• Another great question to ask is what the vendor’s commitment to your success is. How does this company support the success of their customers? Is it through training a dedicated success manager or something else? Understand what that is so you can make sure you’re leveraging that for your business.

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Rule #14. Final vendor selection.

Pick three of your top contenders. Always compare three as you do your research. Select a minimum of the three top vendors from your original list. Research a minimum of three vendors no matter what the vendor is, how small the vendor is, or how quick the implementation is going to be.

I don’t care how much of a hurry you’re in, and I do not care how much of a pain in the neck it is. I guarantee if you don’t do it, you will regret it. I’ve actually broken my own rule, so I speak from experience, and I have totally regretted it.

Why do you want to talk to a minimum of three vendors in detail? It’s critical because you’re going to learn a lot about yourself, including your thinking and your options. You’re going to see how pricing is going to differ sometimes when you’re talking to a minimum of three, and you’re going to have a better understanding of cost versus value. There’s so much to learn.

You’re not going to get three identical vendors and three identical features versus function versus price. There are going to be three different things you’re going to have to compare and you’re going to have to decide which one is great for you, and it’s going to make you think. That’s why it’s so important to always talk to a minimum of three vendors. It is worth the time because it is going to educate you and your subscription business and really help you get that right fit.

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Rule #15. Getting to the finish line, formalizing the process and making your vendor selection.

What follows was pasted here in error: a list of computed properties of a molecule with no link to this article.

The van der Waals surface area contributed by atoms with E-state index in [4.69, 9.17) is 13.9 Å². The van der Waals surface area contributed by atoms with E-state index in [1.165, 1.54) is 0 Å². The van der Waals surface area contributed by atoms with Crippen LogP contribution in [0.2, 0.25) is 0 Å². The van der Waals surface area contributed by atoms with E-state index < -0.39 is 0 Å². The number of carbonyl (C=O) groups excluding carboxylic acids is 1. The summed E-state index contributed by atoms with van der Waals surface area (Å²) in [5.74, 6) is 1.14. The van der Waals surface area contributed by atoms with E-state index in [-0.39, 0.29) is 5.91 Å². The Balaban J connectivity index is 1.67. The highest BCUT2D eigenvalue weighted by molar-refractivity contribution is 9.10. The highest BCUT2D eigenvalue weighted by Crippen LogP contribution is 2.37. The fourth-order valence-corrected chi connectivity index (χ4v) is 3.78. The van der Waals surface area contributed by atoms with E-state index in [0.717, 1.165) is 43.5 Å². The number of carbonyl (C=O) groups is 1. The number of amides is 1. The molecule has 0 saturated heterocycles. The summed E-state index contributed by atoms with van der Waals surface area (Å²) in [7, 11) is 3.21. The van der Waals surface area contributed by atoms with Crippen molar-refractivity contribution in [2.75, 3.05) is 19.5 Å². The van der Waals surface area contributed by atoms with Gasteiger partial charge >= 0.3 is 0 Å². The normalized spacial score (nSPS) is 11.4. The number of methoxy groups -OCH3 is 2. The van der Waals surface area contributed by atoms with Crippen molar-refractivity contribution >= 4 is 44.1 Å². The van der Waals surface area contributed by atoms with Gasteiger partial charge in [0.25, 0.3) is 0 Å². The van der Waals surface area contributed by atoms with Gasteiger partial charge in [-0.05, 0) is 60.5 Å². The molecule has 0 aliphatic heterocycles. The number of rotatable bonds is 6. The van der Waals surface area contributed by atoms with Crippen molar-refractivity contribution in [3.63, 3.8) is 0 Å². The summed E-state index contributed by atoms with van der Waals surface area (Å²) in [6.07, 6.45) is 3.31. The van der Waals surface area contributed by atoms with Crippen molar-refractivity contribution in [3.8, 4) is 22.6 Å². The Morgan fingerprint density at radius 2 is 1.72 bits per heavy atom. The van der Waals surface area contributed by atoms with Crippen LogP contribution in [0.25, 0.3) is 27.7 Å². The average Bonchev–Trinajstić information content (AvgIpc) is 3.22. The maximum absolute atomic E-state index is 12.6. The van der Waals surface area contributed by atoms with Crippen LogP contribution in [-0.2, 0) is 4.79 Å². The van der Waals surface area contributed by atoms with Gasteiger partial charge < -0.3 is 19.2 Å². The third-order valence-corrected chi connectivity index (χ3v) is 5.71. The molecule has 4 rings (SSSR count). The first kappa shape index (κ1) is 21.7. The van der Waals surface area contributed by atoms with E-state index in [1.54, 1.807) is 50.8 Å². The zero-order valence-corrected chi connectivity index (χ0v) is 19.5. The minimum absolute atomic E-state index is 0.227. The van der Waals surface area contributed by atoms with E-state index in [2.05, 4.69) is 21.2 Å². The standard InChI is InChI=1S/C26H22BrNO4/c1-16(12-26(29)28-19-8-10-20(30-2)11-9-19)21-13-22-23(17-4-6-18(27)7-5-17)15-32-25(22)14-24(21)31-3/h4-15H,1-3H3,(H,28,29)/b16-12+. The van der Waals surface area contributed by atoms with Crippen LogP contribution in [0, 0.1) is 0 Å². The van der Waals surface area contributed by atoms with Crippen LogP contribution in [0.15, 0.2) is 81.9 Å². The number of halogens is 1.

Formalize the process. It’s time to get to the finish line and formalize the process. For many of you, that grid you are creating is going to be absolutely enough of what you need to compare vendors. This is especially true if you’re comparing vendors where you’re going to pay by credit card and get up and running by yourself.

For some of you, especially if there’s a complicated install, it’s a big project. You may want to consider using a request for quote (RFQ) or a request for proposal (RFP). These are formal documents where you can ask your potential vendor to answer a series of questions, including the questions we’ve outlined for you. You basically put your questions in a document and ask them to submit them back to you. Sales teams at various vendors are very familiar with RFQ s and RFPs, and they do them all the time. It’s a signal that you’re going through a formal process to make a selection and that they will have competition. It’s a great tool if it’s appropriate for you and help you think about what’s best for you and your subscription business and roll with that.

Formalizing the business relationship. There are two extremes to think about here. One is you’re going to order a solution online and get started right away. That contract is online, so you’ll need to review it and make sure you’re comfortable with it. If so, you accept the terms of the contract online.